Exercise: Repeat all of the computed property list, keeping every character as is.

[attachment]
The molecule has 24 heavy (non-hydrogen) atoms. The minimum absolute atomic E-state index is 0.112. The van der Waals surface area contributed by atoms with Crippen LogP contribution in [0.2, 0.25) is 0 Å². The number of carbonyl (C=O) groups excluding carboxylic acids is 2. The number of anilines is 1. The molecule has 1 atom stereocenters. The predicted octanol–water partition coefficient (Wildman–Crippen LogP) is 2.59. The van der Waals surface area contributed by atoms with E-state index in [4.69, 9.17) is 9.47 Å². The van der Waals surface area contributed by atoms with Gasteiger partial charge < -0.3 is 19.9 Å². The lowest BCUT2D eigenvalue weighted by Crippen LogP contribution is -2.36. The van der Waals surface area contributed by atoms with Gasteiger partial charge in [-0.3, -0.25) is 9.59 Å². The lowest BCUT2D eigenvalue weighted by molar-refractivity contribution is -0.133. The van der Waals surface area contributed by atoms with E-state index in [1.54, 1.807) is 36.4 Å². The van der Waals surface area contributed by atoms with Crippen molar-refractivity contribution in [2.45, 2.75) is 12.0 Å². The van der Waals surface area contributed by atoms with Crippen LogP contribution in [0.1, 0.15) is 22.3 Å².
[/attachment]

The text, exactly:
The molecule has 24 heavy (non-hydrogen) atoms. The minimum absolute atomic E-state index is 0.112. The van der Waals surface area contributed by atoms with Crippen LogP contribution in [0.2, 0.25) is 0 Å². The number of carbonyl (C=O) groups excluding carboxylic acids is 2. The number of anilines is 1. The molecule has 1 atom stereocenters. The predicted octanol–water partition coefficient (Wildman–Crippen LogP) is 2.59. The van der Waals surface area contributed by atoms with E-state index in [4.69, 9.17) is 9.47 Å². The van der Waals surface area contributed by atoms with Gasteiger partial charge < -0.3 is 19.9 Å². The lowest BCUT2D eigenvalue weighted by Crippen LogP contribution is -2.36. The van der Waals surface area contributed by atoms with Gasteiger partial charge in [-0.3, -0.25) is 9.59 Å². The lowest BCUT2D eigenvalue weighted by molar-refractivity contribution is -0.133. The van der Waals surface area contributed by atoms with E-state index in [1.54, 1.807) is 36.4 Å². The van der Waals surface area contributed by atoms with Crippen molar-refractivity contribution in [2.45, 2.75) is 12.0 Å². The van der Waals surface area contributed by atoms with Crippen LogP contribution in [0.1, 0.15) is 22.3 Å².